Jacinda Ardern’s shock resignation on January 19 completely obliterated a caucus reshuffle announced that morning by National leader Christopher Luxon, and obscured an astounding decision by the first-term leader.
Comment: Christopher Luxon’s decision to rehabilitate his predecessor Judith Collins to his front bench after just 13 months in the wilderness represents a concerning lack of judgment.
Collins isn’t just any ousted leader.
She is a minister previously sacked from Cabinet by John Key, the Opposition leader who took the party to catastrophic defeat in 2020 and who then self-combusted in a fit of implausible vengeance against colleague Simon Bridges for which her colleagues summarily ousted her.
Luxon’s strange decision to say all is forgiven almost went without notice when announced on the morning of January 19 because, within hours, the woman who won that 2020 election in a landslide, Jacinda Ardern, revealed an even bigger shock. The National reshuffle was forgotten.
But Collins had not been. She is now Luxon’s number 10 MP. Up from 18 in the small caucus of 34 that she bequeathed him.
His decision to accelerate Collins back to prominence must astonish loyal National Party people who witnessed Collins put their party at risk in her bizarre move against Bridges in November 2021.
It must, surely, raise eyebrows among the party’s board members. At the time, they could only watch as their parliamentary leader claimed to have their approval to publicly suspend former leader Bridges. Her allegations against Bridges proved risible. And board sources later made it clear no such approval had been given. Has there been an act of caucus and party skulduggery as profound and malign in living memory?
The recall would likely also stun some voters, who after a good hard look at Collins during that 2020 campaign, turned away in their hundreds of thousands, taking National from a 2017 nationwide party vote of 44.4 percent to a Collins number of 25.6 percent, second only to the wipeout in 2002 under Bill English version 1.
As the dust settles on Labour’s political upheaval, and the waters recede from the disaster of Cyclone Gabrielle, the reality of Judith Collins, frontbencher and likely Cabinet minister if National-ACT can succeed in October, comes back into focus.
On Tuesday, after Chris Hipkins presented his Prime Ministerial Statement on the first day of Parliament for 2023, who was it who was given the prominent slot of being National’s number two speaker after Luxon? None other than Collins, the caucus spokesperson for, er, foreign direct investment and digitising government.
Collins was National’s second cab off the rank on a day initiating a new Prime Minister. In election year. In a time of national disaster and biting economic hardship.
National deputy leader and finance spokesperson Nicola Willis spoke the next day, those ranked between two and nine melting away into insignificance. When Collins spoke, National’s front bench was entirely empty. They could well have had urgent public business to attend to.
Collins’ speech was neither here nor there. Like Luxon’s and Hipkins’, it roamed across Cyclone Gabrielle, the cost of living and the election year ahead, providing little focus or clarity.
This is a time, Collins said, when “we all need to come together” and National had been encouraged under the “excellent leadership of Christopher Luxon … to assist the Government because the Government definitely needs some help”.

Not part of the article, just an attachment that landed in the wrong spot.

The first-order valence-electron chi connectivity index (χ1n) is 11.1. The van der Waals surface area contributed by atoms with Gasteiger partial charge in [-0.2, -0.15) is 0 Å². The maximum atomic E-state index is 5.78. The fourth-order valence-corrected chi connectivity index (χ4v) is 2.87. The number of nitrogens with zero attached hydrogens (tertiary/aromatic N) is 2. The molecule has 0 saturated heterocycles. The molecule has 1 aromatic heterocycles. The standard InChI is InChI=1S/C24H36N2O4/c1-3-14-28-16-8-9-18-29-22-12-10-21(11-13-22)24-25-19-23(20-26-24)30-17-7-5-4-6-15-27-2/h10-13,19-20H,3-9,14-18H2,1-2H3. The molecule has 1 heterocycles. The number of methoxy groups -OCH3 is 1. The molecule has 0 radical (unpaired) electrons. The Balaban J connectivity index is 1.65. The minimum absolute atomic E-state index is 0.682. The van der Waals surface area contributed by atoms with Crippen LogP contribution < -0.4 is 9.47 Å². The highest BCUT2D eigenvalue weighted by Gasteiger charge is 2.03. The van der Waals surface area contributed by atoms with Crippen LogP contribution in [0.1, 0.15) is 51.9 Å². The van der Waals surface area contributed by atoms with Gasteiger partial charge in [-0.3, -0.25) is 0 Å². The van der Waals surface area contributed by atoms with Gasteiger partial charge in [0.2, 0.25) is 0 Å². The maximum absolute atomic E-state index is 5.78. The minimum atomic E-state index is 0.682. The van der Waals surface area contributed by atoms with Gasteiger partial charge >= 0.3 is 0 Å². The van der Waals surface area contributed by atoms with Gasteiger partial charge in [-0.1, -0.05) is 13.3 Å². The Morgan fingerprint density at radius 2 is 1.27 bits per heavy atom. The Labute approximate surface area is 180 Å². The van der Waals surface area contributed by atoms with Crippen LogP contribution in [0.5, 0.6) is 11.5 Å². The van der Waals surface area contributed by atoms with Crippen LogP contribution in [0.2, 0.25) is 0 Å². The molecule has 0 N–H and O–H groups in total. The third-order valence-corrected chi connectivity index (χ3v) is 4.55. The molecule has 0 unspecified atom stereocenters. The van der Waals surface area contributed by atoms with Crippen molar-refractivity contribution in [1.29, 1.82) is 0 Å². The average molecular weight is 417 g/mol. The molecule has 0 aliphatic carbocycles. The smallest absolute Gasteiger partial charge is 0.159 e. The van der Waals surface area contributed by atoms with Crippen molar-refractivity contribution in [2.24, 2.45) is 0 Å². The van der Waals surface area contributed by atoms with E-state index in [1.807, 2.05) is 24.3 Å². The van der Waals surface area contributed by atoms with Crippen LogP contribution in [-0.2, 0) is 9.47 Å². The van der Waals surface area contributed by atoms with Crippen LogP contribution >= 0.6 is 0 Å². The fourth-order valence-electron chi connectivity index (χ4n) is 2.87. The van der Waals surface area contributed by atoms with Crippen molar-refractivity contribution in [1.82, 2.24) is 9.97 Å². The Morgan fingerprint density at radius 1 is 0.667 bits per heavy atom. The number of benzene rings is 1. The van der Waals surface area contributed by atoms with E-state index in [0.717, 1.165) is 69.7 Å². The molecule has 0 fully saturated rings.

She said of the newly minted PM Hipkins “obviously we all want to wish him well in his short tenure” before dropping any niceties and barrelling into him personally for his stewardship of the education portfolio (truancy issues and the polytechnics merger into Te Pukenga), as Covid response minister (MIQ shutting out a pregnant journalist) and his brief time last year as minister of police.
“It is him, it is his fault. It is him who let that happen.”
Collins added: “It’s important to remember that this Government has not changed. Its face might have changed. But he shares a brilliant quality of Jacinda Ardern’s and that is the ability to smile and say whatever is needed to be said but actually to deliver nothing.”
She conflated Hipkins’ claim that increased crime in flooded Hawkes Bay is “an unsubstantiated rumour” with ram raids in her own electorate. “I think some of them might want to tell him where to stick his unsubstantiated rumour, and it might not be very polite.”
Quite why she was addressing the House and the nation at such a primetime moment, or why foreign direct investment and digitising government require her to be at number 10 in National’s caucus and on its front bench, remain puzzling.
It might say something about National’s talent pool. Retreading a scandalising former leader – when National is on the cusp of returning to government – is not a sign of confidence in the rest.
It might say something about the need for National to present better gender balance in its upper echelons (with Collins, there are four women in the top 10).
It might say something about Collins’ remaining clutch of supporters in the caucus, urging her reward.
It might say something about Luxon’s magnanimity in being willing to forgive and forget the self-immolation that burned his party – but brought him to the top job.
In all likelihood, if Collins is used for the big moments as she was this week, it will remind voters of a former National, one that didn’t have the fresh veneer of the Luxon-Willis leadership duo, didn’t have a new president and board members and candidate selection procedures. But was a party of internal tensions and a bleaker spirit.
As Jacinda Ardern exited stage left, a blast from the past entered from stage right. Labour seemed to give itself a fresh start, National a mis-step.